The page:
This also included the destruction of the articles of war that were being transported in the wagons! Then, with fewer wagons to protect, the cavalry and balance of the Army of Missouri could march faster and distance itself from the relentless pursuing Yankees. Therefore, the torch was applied to many of the supply wagons just south of Deerfield and the black sky and horizon turned red from the flames and the thunder of exploding ammunition echoed across the Marmaton River Valley all the way to Fort Scott. The following description of the bonfire created by the burning wagons and its' aftermath was recorded by Captain Richard J. Hinton on Pages 238 & 239 in his book entitled the "Rebel Invasion of Kansas and Missouri" that was published in 1865.

"The enemy continued to fall back across the Marmaton [during and after the battle of Chariot's Farm], whence their camp extended to the Drywood, six miles south. The bold, vigorous and successful pursuit, the great disasters of the days, and the bivouac fires, which hazy and afar, told them of the enemy's presence, had greatly disheartened and almost utterly demoralized them. Had General Curtis' plans been followed, troops bivouacked [camped] when evening fell, supplies been brought from Fort Scott and the 1st Division pushed to the front before daylight to attack them, their [the Confederate] defeat would have been overwhelming. No better evidence of this could be given than the fact, that during the night nearly 400 wagons were burned by Price's own orders. With a large amount of ordnance [weapons and ammunition! And stores [supplies! of all kinds. THE noise of bursting shells and the light of the burning train, which was with the advance at Drywood, was heard and seen by [Gen.1 McNeil at Fort Scott.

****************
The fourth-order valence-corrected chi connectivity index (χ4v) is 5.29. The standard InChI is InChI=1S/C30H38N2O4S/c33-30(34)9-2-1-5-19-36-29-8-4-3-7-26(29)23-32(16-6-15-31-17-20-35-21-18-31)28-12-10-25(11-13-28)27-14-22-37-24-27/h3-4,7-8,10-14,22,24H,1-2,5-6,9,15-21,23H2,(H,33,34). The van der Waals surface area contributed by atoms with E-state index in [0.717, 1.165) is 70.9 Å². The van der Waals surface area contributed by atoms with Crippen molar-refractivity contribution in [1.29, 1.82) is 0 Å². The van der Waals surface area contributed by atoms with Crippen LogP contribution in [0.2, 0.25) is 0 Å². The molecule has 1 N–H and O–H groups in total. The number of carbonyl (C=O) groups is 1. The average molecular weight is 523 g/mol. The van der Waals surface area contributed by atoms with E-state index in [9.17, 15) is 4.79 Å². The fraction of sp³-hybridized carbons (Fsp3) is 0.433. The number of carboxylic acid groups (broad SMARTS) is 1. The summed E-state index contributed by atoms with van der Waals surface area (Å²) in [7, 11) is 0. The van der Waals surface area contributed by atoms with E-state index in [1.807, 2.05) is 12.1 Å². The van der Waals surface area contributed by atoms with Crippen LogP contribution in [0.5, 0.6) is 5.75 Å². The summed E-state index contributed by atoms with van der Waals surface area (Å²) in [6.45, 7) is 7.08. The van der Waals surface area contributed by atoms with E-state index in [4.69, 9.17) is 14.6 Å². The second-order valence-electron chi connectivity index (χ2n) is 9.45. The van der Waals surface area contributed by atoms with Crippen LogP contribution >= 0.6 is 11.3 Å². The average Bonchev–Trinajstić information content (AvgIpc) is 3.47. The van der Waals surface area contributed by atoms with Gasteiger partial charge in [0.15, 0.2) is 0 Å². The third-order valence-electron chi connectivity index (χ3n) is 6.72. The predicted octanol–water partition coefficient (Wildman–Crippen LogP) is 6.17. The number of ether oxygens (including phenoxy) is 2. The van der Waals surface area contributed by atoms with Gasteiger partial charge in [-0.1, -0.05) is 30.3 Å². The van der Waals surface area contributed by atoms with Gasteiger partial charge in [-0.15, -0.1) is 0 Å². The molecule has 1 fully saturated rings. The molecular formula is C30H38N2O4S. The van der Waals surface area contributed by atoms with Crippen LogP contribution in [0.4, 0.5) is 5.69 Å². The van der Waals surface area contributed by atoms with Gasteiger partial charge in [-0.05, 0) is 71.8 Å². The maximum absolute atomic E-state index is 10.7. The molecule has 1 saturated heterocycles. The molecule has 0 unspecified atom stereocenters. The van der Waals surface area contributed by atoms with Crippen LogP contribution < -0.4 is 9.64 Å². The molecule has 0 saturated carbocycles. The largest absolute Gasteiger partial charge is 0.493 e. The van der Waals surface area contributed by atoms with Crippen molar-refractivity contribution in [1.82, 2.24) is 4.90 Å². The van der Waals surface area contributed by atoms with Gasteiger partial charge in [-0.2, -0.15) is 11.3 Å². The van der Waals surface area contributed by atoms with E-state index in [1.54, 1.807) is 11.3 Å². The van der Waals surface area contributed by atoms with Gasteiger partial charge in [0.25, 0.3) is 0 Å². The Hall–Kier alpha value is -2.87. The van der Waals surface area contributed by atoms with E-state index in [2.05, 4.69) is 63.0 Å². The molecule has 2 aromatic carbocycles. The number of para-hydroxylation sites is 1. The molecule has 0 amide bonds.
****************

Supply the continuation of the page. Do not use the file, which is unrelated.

It was believed at both points, that a renewed attack had been made and rumors of the capture of the guns, etc., floated in on the sunrise. Their utter demoralization was made evident from an incident which occurred at a camp on the Little Drywood. Not knowing the cause of the explosion, a wild commotion ensued, in the midst of which a general officer rode up, exclaiming, "The Yankees are on us boys! The Yankees are on us! Save yourselves as best as you can!" That brigade fled in utter disorder. At 3 in the morning, the rebels broke camp and resumed their retreat. At least 40 wagons were left uninjured by the enemy, which with their contents, were secured by General McNeil next morning. A large flock of sheep was gathered up, that also had been abandoned.

Among the spoils, were several wagonloads of small arms and ammunition, a twenty four pound gun carriage and a large quantity of arms, mess utensils, equipments, etc., were gathered along the first 10 miles of their march. The fords [crossings] on the Drywood were heavily obstructed by Price and several hours were consumed by McNeil in removing them. Benteen with the 4th Brigade moved to Fort Scott, for supplies. McNeil pushed on towards Lamar, camping at Shanghai, 27 miles from Fort Scott that night."

Now then, in the darkness of the early morning of Oct. 26, 1864, just south of Deerfield, Mo., for six miles General Price, on the advice of some of his officers, had broken the "Curse of the Slows" by burning a large amount of his supply train. This allowed the Confederate Army of Missouri to march much faster south by southwest towards Newtonia, Mo., but it was still pursued by the relentless Yankees from Kansas and of course the War Went On!

Arnold W. Schofield
Battlefield Dispatches